Center for Global Nonkilling

The Center for Global Nonkilling (originally known as the Center for Global Nonviolence) is an international non-profit organization focused on the promotion of change toward the measurable goal of a killing-free world. The Center for Global Nonkilling is an NGO in Special Consultative Status with the United Nations Economic and Social Council and a participant organization of the World Health Organization's Violence Prevention Alliance.[1]

Center for Global Nonkilling (formerly Center for Global Nonviolence)
Honolulu, Hawai‘i
TypeNon-governmental organization
Area served
Methodeducation, action, advocacy, research, innovation
Key people
Glenn D. Paige, Founder; Anoop Swarup, Chair; Joám Evans Pim, Director

History edit

The history of the Center for Global Nonkilling started in 1988 in Honolulu, Hawai‘i, as the "Center for Global Nonviolence Planning Project", an exploratory initiative set up at the Spark M. Matsunaga Institute for Peace and Conflict Resolution, University of Hawaiʻi, by Professor Glenn D. Paige.[2] Its purpose was to be a creative facilitator of research, education-training, and action in the form of problem-solving leadership for nonviolent global transformation. During this phase the Center was responsible for a series of publications[3] and events in partnership with the University of Hawaiʻi.

In 1994, the Center for Global Nonviolence was finally established as an independent nonprofit, focusing on research and networking. Notable outcomes where the publication of Nonkilling Global Political Science[4] in 2002 and the celebration of the "First Global Nonkilling Leadership Forum" in November 2007, Co-chaired by Nobel Peace Laureate Mairead Maguire. A major outcome from the Forum was the acknowledged need and demonstrated support for establishing a successor Center for Global Nonkilling, along with an associated Global Nonkilling Leadership Academy. This would come about in 2008 with the transition from Center for Global Nonviolence to Center for Global Nonkilling.[5]

On its official website, the Center for Global Nonkilling defines its mission as the following:

Small, creative, and catalytic in partnership with individuals and institutions locally and worldwide—by combining and sharing the spirit, science, skills, arts, institutions and resources of all—the Center for Global Nonkilling can contribute to new and renewed leadership for change towards a just, killing-free world in which everyone has the right not to be killed and the responsibility not to kill others. The means to achieve this mission include:

  • Discovering and encouraging global nonkilling human capabilities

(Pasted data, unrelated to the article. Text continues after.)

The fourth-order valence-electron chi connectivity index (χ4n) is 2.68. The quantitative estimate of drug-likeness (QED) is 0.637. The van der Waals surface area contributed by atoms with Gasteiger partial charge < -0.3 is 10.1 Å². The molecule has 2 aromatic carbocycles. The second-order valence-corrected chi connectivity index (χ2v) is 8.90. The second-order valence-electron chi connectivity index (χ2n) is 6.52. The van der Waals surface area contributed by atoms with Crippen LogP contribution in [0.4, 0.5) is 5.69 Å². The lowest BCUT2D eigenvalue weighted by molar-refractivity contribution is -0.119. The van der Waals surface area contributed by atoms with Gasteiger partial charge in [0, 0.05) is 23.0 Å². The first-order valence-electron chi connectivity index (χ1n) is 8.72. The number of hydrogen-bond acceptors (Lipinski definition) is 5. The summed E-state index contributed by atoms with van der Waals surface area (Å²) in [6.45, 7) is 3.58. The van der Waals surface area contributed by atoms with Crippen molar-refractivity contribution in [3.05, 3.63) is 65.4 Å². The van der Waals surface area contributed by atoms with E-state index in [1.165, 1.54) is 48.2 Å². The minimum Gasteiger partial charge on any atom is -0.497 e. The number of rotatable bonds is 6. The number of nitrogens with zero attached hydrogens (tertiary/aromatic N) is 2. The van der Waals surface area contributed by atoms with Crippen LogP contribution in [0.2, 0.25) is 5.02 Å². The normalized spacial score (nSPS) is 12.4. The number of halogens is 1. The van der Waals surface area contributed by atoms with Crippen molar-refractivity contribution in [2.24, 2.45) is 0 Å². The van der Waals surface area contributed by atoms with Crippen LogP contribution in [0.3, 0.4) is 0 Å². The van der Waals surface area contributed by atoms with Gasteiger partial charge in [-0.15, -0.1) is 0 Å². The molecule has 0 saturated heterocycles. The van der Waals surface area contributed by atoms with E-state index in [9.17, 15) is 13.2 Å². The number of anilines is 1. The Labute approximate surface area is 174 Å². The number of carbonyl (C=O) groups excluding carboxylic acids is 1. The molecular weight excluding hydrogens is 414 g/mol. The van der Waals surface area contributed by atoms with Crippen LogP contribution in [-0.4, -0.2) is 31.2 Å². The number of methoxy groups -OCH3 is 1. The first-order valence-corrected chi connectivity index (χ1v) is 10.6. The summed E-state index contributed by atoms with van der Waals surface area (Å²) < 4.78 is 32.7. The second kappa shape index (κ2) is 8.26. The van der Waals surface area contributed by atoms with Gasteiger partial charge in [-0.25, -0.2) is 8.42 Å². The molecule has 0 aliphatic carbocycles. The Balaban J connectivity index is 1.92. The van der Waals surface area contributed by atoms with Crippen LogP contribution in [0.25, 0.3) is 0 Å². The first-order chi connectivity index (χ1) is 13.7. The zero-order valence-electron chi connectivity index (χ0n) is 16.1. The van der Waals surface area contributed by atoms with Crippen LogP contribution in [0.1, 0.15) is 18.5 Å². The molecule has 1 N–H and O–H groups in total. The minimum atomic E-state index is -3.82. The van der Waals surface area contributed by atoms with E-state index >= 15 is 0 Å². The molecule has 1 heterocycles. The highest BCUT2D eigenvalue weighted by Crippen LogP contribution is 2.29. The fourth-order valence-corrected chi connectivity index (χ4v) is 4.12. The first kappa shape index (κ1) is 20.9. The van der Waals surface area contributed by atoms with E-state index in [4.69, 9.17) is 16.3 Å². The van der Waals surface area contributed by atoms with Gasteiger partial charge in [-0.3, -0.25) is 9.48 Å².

• Introducing nonkilling knowledge in global education and policy
  • Applying nonkilling knowledge in global problem-solving
  • Developing and assisting nonkilling global leadership
  • Assisting institutions/centers for global nonkilling
  • Measuring, monitoring, and disseminating the impact of nonkilling global efforts.[6]

Organization edit

The Center is governed by a chairperson, currently Anoop Swarup, together with a governing council. Its everyday business, such as meetings and publications, is executed by a Director, currently Joám Evans Pim. The Center has three UN Representatives: Christophe Barbey (Geneva), Winnie Wang (New York), and Elina Viitasaari (Gender Focal Point). The Center also has special advisers and honorary sponsors, including Máiread Corrigan Maguire, Óscar Arias, Juan Esteban Aristizábal Vásquez, A. T. Ariyaratne, Federico Mayor Zaragoza, Neelakanta Radhakrishnan, and Bernard Lafayette Jr.[7] The Center also maintains a number of research committees.[8]

Activities edit

The Center engages in four main activities, namely publications and media, including publication of working papers, articles, and books;[9] monitoring and advocacy, mainly at the United Nations;[10] education and training programs, with its own sets of learning materials at school and university level;[11] and research programs, via its research committees, colloquia, and seminars.[12]

See also edit

References edit

  1. ^ "WHO | The Center for Global Nonkilling (CGNK)". WHO. Archived from the original on October 20, 2014. Retrieved 2020-03-18.
  2. ^ "State of Hawai'i Senate Peace Day Award" (2008)
  3. ^ Nonviolence in Hawaii's Spiritual Traditions, 1991 (ISBN 1880309009); Buddhism and Nonviolent Global Problem-Solving: Ulan Bator Explorations, 1991; Nonviolence Speaks to Power, 1992 (ISBN 188030905X); Islam and Nonviolence, 1993 (ISBN 1-880309-0608); To Nonviolent Political Science: From Seasons of Violence, 1993 (ISBN 1880309076); Hawai'i Journeys in Nonviolence: Autobiographical Reflections, 1995 (ISBN 1880309106).
  4. ^ Glenn D. Paige, Nonkilling Global Political Science. Center for Global Nonkilling, 2002; 3rd ed. 2009. [1]
  5. ^ Global Nonkilling Leadership First Forum Proceeding (PDF). Honolulu: Center for Global Nonkilling. 2008. OCLC 893598881.
  6. ^ "Vision & Mission – Center for Global Nonkilling (CGNK)". Retrieved 2020-03-18.
  7. ^ "Leadership – Center for Global Nonkilling (CGNK)". Retrieved 2020-07-28.
  8. ^ "Research Committees – Center for Global Nonkilling (CGNK)". Retrieved 2020-07-28.
  9. ^ "Publications & Media – Center for Global Nonkilling (CGNK)". Retrieved 2020-07-28.
  10. ^ "Nonkilling Monitoring Programs – Center for Global Nonkilling (CGNK)". Retrieved 2020-07-28.
  11. ^ "Education & Training Programs – Center for Global Nonkilling (CGNK)". Retrieved 2020-07-28.
  12. ^ "Nonkilling Research Program – Center for Global Nonkilling (CGNK)". Retrieved 2020-07-28.

External links edit